Mexican War and the Austrian Succession War

The two nations that wrestled in the Mexican War were both ill prepared and ill-equipped to fight.   The United States, whose population largely did not expect a war with the Mexicans almost immediately following the independence struggle in Texas, naturally did not arm its soldiers.    Though Congress voted to declare war in an overwhelming majority, it did not readily act to enlarge the army or navy until after the declaration.   Indeed, there were less than 10,000 troops on any of the few expeditions launched by the government in Mexican territory.

If the United States was not prepared for a struggle with the Mexicans, the latter was less than suited for the conflict.   At the time, Mexico was languishing under the on-again, off-again rule by the war hero and tyrant Santa Anna.   He had fought against the Texans, lost and was ejected by an angry mob, leaving only a general or another to stand in his place.  When the latter became unpopular, Santa Anna would return and rule Mexico anew.  Prior to the Mexican War, the dictator was again toppled by mutinous soldiers, a General Paredes, and his own capital, Mexico City.   When the Mexican government did declare war against the United States, several factions throughout the country “declared” themselves against the government.  In the midst of this, Santa Anna was called in again to take the reins.

Thus it was that the Mexican War utilized a small number of troops, and its subsequent major engagements involved less than 5,000 troops at any one time.   The objectives of the Americans, at the outbreak of the War had been to force the annexation of California and resolve the border dispute between it and Mexico.   These were the initial goals, and it was only out of sheer paralysis in Mexican politics that the war was dragged on and led to the long American march to Mexico.

This was not at all different from any of the wars fought among the major powers of the 17th and 18th century for dynastic succession, particularly the Austrian Succession.   In idea it was the challenge of the succession of Maria Theresa as Empress of Austria.  In practice, it was primarily the Prussian goal of seizing the Austrian province of Silesia.  Dynastic wars like this were limited to regions of conflict, and were soon ended once an army of one power had been decisively defeated, or had reached their objectives.   Oftentimes, allies would agree to a separate peace with their enemies, and the war would only be prosecuted to its totality if the sovereignty of one nation were endangered.

At the outbreak of war the Mexicans had 20,000 men on the roles, and 24,000 officers.  Most were not even prepared to go to war, and were hundreds of miles away from the fighting. The subsequent American punitive expeditions in California were reminiscent of the engagements between Prussia and Austria during the Austrian Succession.  Much of the initial fighting in that war occurred in Silesia, and gradually spread, but was mostly limited to the southern German territories.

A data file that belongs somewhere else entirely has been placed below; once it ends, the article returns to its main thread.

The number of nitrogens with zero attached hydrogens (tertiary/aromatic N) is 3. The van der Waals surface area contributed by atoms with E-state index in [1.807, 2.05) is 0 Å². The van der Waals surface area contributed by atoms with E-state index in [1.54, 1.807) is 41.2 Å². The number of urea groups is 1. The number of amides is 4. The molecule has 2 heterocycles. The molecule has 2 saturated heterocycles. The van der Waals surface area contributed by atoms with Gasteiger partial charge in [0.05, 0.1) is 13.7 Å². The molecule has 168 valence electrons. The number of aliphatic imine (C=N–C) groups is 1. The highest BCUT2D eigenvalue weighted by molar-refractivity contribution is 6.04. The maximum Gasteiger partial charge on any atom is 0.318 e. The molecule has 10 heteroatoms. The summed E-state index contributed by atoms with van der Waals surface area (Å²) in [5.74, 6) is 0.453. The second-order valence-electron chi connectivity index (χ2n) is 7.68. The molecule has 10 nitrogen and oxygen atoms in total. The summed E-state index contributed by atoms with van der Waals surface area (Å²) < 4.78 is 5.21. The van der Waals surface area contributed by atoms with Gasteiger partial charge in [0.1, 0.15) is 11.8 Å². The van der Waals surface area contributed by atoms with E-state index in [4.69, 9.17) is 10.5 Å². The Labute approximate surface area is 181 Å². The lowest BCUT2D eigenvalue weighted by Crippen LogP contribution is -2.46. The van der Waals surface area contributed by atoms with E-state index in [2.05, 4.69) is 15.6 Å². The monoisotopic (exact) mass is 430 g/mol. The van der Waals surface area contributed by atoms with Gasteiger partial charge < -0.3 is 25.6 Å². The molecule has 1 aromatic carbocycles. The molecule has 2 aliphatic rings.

The fighting in California was mostly between armies in the mere hundreds; the decisive battles of Rio San Gabriel, and La Mesa were fought off between Americans in the hundreds and native Californians with less than that number.   In the former, the Californian artillery failed them, and in the latter the Californians had mere cavalry lancers to the American rifles.

The fighting, meanwhile, in Northeastern Mexico, and on the road to Mexico itself, was harder fought.   Zachary Taylor fought a hard-fought, stalemate in the city of Monterrey, where the able Mexican commander General Pedro de Ampudia held off 2,638 American troops to his 3,140, for two days with great losses.   Eventually the fighting degenerated to the city streets, and Taylor, rather than have to go through the effort of a protracted battle against the enemy, agreed to an armistice with the Mexicans.   The general soon broke this agreement, and resumed the march to Mexico.

The rampant demoralization of Mexico made the American campaign easier, as the Mexican military command was disjointed, and divided.    Like Maria Theresa going off herself into the field of battle, Santa Anna, after being forced out of exile by his government, promptly took its reins, levied 16,000 troops by sheer will, and marched off to meet Taylor himself in Buenavista.   When General Taylor finally faced the Mexican army, in the Battle of Buena Vista, 4,000 of Santa Anna’s troops had died of hunger, disease and desertion.